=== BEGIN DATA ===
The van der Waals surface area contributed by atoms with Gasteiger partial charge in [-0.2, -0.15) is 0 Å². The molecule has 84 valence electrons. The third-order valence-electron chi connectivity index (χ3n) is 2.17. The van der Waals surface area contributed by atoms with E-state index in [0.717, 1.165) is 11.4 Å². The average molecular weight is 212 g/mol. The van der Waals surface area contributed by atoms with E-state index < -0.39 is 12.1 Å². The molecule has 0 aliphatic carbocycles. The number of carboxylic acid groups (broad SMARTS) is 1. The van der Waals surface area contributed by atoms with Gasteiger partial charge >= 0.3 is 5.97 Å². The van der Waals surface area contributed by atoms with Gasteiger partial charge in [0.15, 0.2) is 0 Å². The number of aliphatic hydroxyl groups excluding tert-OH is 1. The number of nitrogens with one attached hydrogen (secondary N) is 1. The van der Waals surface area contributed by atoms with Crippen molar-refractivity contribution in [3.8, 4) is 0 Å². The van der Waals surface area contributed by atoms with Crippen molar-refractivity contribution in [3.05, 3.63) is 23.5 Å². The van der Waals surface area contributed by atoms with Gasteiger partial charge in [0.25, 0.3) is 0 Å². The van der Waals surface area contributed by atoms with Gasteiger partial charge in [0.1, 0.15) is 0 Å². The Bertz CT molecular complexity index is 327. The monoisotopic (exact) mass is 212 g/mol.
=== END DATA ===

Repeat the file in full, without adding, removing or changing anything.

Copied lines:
The van der Waals surface area contributed by atoms with Gasteiger partial charge in [-0.2, -0.15) is 0 Å². The molecule has 84 valence electrons. The third-order valence-electron chi connectivity index (χ3n) is 2.17. The van der Waals surface area contributed by atoms with E-state index in [0.717, 1.165) is 11.4 Å². The average molecular weight is 212 g/mol. The van der Waals surface area contributed by atoms with E-state index < -0.39 is 12.1 Å². The molecule has 0 aliphatic carbocycles. The number of carboxylic acid groups (broad SMARTS) is 1. The van der Waals surface area contributed by atoms with Gasteiger partial charge >= 0.3 is 5.97 Å². The van der Waals surface area contributed by atoms with Gasteiger partial charge in [0.15, 0.2) is 0 Å². The number of aliphatic hydroxyl groups excluding tert-OH is 1. The number of nitrogens with one attached hydrogen (secondary N) is 1. The van der Waals surface area contributed by atoms with Crippen molar-refractivity contribution in [3.8, 4) is 0 Å². The van der Waals surface area contributed by atoms with Crippen molar-refractivity contribution in [3.05, 3.63) is 23.5 Å². The van der Waals surface area contributed by atoms with Gasteiger partial charge in [0.25, 0.3) is 0 Å². The van der Waals surface area contributed by atoms with Gasteiger partial charge in [0.1, 0.15) is 0 Å². The Bertz CT molecular complexity index is 327. The monoisotopic (exact) mass is 212 g/mol.